By Dr Oliver Tearle (Loughborough University)
Insects – flies, beetles, fleas, and the like – may not seem like an obvious subject for poetry, but in fact they’re flying and crawling everywhere in English verse, as this selection of ten of the greatest insect poems attests. If you have your fly-swatter at the ready, dive in among the insects and enjoy these ten classic entomologically inclined poems.
John Donne, ‘The Flea’.
Mark but this flea, and mark in this,
How little that which thou deniest me is;
It sucked me first, and now sucks thee,
And in this flea our two bloods mingled be;
Thou know’st that this cannot be said
A sin, nor shame, nor loss of maidenhead,
Yet this enjoys before it woo,
And pampered swells with one blood made of two,
And this, alas, is more than we would do …
Like many great metaphysical poems, ‘The Flea’ uses an interesting and unusual conceit to make an argument – in this case, about the nature of physical love. Like Andrew Marvell’s ‘To His Coy Mistress’ (Marvell is another great Metaphysical poet), ‘The Flea’ is essentially a seduction lyric.
Since this flea has sucked blood from both me and you, the poet says to his would-be mistress, our blood has already been mingled in the flea’s body; so why shouldn’t we mingle our bodies (and their fluids) in sexual intercourse? Of course, this rather crude paraphrase is a world away from the elegance and metaphorical originality of Donne’s poem…
Andrew Marvell, ‘The Mower to the Glow-Worms’.
Ye Glo-worms, whose officious Flame
To wandring Mowers shows the way,
That in the Night have lost their aim,
And after foolish Fires do stray …
As the title of the poem suggests, ‘The Mower to the Glow-Worms’ is spoken by a ‘mower’ (traditionally, one who cuts the grass with a scythe), who addresses the glow-worms lighting the mower’s way through the field. This was one of a series of ‘mower’ poems Marvell wrote.
The mower praises the glow-worms (a species of beetle) for providing light, but laments the fact that their light is wasted because the speaker’s mind is not on the task of mowing the grass – his mind is distracted or ‘displac’d’ by thoughts of Juliana, the woman he loves.
Edward Taylor, ‘Upon a Wasp Chill’d with Cold’.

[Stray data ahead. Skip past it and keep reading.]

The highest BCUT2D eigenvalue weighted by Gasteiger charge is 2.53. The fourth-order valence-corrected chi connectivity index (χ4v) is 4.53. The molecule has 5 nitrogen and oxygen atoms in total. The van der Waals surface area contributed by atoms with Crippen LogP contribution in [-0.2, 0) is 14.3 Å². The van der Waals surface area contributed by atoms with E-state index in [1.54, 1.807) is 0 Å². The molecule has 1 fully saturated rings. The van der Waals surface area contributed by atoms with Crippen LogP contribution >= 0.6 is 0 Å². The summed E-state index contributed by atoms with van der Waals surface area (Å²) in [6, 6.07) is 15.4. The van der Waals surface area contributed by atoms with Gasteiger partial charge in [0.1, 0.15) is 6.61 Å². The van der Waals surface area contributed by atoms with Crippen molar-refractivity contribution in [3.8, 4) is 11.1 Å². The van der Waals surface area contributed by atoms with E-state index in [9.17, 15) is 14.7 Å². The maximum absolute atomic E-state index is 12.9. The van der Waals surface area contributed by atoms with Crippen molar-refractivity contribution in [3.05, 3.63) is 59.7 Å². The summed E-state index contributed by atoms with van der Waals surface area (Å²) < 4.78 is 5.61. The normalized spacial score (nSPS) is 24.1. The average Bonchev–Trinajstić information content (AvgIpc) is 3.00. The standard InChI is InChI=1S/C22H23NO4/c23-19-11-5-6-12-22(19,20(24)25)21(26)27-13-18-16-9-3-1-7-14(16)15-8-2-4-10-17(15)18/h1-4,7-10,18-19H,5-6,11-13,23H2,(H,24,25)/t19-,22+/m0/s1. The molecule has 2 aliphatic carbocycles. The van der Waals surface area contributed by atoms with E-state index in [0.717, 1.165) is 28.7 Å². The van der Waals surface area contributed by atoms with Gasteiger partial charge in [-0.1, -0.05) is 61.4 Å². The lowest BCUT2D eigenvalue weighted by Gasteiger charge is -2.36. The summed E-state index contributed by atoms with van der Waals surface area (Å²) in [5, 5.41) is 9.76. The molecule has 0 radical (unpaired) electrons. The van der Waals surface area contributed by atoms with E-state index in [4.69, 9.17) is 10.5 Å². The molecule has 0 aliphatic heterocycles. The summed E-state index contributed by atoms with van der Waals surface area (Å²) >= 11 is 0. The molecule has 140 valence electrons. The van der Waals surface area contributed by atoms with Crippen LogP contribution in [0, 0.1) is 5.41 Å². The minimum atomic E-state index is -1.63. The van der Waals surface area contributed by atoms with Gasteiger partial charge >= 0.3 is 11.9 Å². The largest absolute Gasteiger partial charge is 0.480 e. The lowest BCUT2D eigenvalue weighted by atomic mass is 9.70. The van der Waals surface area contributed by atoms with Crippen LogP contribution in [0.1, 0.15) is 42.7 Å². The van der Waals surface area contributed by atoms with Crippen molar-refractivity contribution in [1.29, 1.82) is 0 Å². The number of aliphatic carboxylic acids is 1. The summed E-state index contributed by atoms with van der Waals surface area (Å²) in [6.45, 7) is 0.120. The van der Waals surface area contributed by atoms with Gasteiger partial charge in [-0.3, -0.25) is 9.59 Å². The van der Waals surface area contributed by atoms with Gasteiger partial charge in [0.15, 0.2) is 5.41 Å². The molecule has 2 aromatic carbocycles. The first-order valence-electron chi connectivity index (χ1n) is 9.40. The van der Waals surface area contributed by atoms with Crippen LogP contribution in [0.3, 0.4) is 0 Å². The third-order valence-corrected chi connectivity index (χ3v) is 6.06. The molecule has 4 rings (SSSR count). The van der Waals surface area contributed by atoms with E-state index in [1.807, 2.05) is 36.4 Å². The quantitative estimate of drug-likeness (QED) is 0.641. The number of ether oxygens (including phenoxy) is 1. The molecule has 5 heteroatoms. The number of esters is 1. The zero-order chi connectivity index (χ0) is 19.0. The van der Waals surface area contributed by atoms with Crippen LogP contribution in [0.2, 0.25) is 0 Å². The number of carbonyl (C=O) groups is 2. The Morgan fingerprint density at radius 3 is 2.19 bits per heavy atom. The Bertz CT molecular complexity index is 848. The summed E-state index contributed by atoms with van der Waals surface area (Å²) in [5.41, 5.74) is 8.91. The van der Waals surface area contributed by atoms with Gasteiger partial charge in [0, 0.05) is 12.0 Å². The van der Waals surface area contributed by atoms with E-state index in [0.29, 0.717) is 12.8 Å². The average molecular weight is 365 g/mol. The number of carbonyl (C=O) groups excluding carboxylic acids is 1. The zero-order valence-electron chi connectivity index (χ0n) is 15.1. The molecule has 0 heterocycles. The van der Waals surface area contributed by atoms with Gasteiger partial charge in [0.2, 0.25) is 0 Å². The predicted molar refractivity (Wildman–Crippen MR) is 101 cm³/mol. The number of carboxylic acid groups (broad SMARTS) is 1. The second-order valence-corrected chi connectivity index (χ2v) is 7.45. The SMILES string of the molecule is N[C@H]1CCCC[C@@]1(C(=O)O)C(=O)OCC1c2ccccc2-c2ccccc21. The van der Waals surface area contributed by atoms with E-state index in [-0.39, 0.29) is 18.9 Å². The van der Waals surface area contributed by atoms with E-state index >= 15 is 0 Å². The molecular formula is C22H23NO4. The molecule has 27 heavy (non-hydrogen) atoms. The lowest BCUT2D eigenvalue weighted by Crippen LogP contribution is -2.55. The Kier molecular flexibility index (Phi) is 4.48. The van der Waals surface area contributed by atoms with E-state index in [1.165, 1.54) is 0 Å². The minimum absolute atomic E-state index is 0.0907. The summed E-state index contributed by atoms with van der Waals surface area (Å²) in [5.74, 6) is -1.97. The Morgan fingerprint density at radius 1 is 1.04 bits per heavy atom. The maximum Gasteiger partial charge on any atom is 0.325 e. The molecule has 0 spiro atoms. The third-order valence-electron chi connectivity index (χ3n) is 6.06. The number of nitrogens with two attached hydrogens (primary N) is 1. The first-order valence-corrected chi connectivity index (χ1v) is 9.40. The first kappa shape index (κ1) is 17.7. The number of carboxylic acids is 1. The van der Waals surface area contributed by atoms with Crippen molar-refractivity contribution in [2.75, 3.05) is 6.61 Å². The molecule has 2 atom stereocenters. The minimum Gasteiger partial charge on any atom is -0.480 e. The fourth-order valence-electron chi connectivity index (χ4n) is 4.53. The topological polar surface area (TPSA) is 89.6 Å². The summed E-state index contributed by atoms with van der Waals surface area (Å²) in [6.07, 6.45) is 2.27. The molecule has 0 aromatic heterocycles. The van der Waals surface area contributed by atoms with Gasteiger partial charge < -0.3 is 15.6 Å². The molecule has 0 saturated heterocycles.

Lord, clear my misted sight that I
May hence view Thy divinity,
Some sparks whereof thou up dost hasp
Within this little downy wasp
In whose small corporation we
A school and a schoolmaster see,
Where we may learn, and easily find
A nimble spirit bravely mind
Her work in every limb …
Flies and beetles and bees may be fair enough, but surely wasps aren’t a fit subject for poetry? Well, Alexander Pope was nicknamed ‘The Wasp of Twickenham’, and the wasp-poetry connections don’t end there, as this classic poem attests. Taylor (c. 1642-1729) was English in origin but emigrated to America, where he wrote this poem.
The wasp offers an opportunity for the poet to observe God’s divinity – using the striped pattern of the insect as a way of suggesting the ladder of the Godhead is a nice Metaphysical touch.
William Oldys, ‘The Fly’.
Busy, curious, thirsty fly!
Drink with me and drink as I:
Freely welcome to my cup,
Couldst thou sip and sip it up:
Make the most of life you may,
Life is short and wears away …
Modelled on an ancient Greek poem by Anacreon, this little-known classic by Oldys (1696-1761), an antiquarian and bibliographer who edited the Biographia Britannica, sees the poet inviting the ‘busy, curious, thirsty fly’ to drink from his cup – which is a nice sentiment so far as human-insect solidarity is concerned, but probably not advisable for hygiene reasons.
But then, as the poet says, a man’s lifespan – though considerably longer than the fly’s – is very short in the grand scheme of things, so perhaps it doesn’t matter who you share your cups with.